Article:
Emojis and Judicial Law: A Few Challenges (2)
Part 2: And That Emoji, How Do You Write It?
In Part 1, one could read, “For those peppering their text messaging with them, emojis are small pictograms used as an illustration or to express an emotion.”
For a computer system, however, an emoji is one of many characters. Like a letter, a number, a dash or an ampersand, an emoji is merely the expression of a coding, systematized by an international organization called the Unicode Consortium which assigns each a code point and a description. From there, developers are free as to the graphic rendition of this coding, provided that the characters are readable from one platform to another. This graphical liberty means that, though very similar from one platform to another:
emojis are nonetheless not identical and may present stronger variations in certain instances:
It is therefore possible that an emoji sent from a given platform does not quite match the emoji received on another platform and therefore, that the message received does not quite match the message sent. Such disparities are fuel for interpretative debates, but they also speak directly to form: how should judgments account for emojis, if at all?
Let us imagine a case turning on the interpretation of a text-message conversation. The exchange is punctuated with emojis. If the emojis are not determinative, can they simply be omitted as if they were absent from the transcript from the start, or should there at least be some sort of indication that “emojis were omitted” as we sometimes see “references omitted” or “typos were corrected?” Conversely, where the emojis are relevant to the reasoning, that is if they add to the message or help to interpret it — e.g., if they suggest some cordiality or tension between the interlocutors, if they indicate irony or, on the contrary, buttress an intention—, how should they be included?
Should their description be “written,” following the judge’s interpretation thereof or should they be reproduced? In the latter case, is it better to encode them as characters — which is lighter, could possibly become a research keyword but which carries the risk of conflicting displays — or rather to “paste” them as images, thus ensuring they will appear in the judgment exactly as they appeared into the evidence? Consider these screenshots of the same conversation in R v Ukpebor, 2019 ABQB 261, para. 25 viewed from two platforms:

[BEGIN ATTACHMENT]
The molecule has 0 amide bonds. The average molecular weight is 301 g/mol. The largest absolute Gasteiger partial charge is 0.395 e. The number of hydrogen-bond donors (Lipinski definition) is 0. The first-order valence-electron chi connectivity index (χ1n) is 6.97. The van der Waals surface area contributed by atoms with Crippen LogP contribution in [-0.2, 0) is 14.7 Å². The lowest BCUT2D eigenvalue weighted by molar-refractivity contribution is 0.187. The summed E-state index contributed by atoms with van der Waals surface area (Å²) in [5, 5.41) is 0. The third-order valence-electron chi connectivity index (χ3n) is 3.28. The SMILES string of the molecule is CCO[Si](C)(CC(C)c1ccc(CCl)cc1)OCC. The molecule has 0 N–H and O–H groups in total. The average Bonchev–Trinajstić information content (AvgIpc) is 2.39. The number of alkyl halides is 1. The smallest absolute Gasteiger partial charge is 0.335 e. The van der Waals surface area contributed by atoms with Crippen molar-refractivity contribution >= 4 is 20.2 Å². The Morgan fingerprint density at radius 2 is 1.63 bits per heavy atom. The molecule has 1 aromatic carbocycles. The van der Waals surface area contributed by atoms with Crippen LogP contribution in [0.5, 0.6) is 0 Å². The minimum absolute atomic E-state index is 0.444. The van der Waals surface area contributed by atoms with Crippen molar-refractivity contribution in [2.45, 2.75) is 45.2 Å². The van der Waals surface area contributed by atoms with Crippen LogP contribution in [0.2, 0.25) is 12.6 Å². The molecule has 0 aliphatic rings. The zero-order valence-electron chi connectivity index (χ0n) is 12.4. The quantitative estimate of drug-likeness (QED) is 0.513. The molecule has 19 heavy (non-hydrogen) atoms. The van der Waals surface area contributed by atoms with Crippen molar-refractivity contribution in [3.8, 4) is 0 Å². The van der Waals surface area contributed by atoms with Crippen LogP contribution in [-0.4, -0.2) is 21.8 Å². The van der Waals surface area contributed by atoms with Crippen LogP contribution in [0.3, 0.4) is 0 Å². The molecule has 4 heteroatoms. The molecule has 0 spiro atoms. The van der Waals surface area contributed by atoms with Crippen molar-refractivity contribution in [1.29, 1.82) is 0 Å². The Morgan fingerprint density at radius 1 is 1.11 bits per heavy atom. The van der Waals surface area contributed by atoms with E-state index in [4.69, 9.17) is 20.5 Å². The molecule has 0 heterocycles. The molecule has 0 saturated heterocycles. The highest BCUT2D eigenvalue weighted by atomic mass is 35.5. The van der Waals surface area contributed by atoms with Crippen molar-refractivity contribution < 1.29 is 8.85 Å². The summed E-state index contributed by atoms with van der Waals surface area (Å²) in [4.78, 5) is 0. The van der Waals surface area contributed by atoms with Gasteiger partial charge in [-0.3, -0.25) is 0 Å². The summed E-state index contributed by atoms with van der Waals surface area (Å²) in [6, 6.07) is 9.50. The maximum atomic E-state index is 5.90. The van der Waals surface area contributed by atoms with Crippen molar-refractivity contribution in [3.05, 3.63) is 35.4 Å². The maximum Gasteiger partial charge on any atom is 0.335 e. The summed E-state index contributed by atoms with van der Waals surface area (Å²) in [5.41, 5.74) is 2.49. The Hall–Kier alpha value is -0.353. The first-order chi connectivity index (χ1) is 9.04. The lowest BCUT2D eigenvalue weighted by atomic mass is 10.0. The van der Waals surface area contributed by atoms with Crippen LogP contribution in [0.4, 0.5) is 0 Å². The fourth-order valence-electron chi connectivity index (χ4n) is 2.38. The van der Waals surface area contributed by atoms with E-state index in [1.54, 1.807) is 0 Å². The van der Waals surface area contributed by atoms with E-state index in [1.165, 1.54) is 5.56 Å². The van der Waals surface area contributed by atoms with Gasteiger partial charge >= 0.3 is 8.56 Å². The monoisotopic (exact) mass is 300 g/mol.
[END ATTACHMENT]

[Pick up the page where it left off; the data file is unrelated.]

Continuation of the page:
See also this excerpt from the case R v. D.C.R., 2017 BCPC 80, para. 18, where the emojis have been inserted as images and where they are described in brackets:
The emojis here are not only reproduced, they are also described, no doubt that which reflect the judge’s interpretation. Interestingly, the faces “with tears of joy” match the Unicode-description; those “with tears” do not (the Unicode rather described them as being “loudly crying”).
And indeed, electronic communications are characterized by their speediness: it seems therefore wholly unrealistic to expect users to check how the data sheets of an international organization describe the emoji they are about to send –especially since the Unicode itself changes its descriptions to reflect the actual or reported usage of users! Here, emojis are an illustration of what has been said elsewhere: the Internet can be a palimpsest.
Challenging, but not insurmountable: join us on October 18, 2019 at CIAJ’s Annual Conference to discuss the impact of such technological change on the rules of evidence. <
 The author will address at the Annual Conference of Canadian Institute for the Administration of Justice. An expanded paper titled “Say it with [A Smiling Face with Smiling Eyes]: Judicial Use and Legal Challenges with Emoji Interpretation in Canada” has been published in the International Journal for the Semiotics of Law (available here).
 Though this is not technically infeasible, currently, emojis and signs such as dollar signs or the pound key cannot be used as a keyword for a search in the main Canadian legal databases.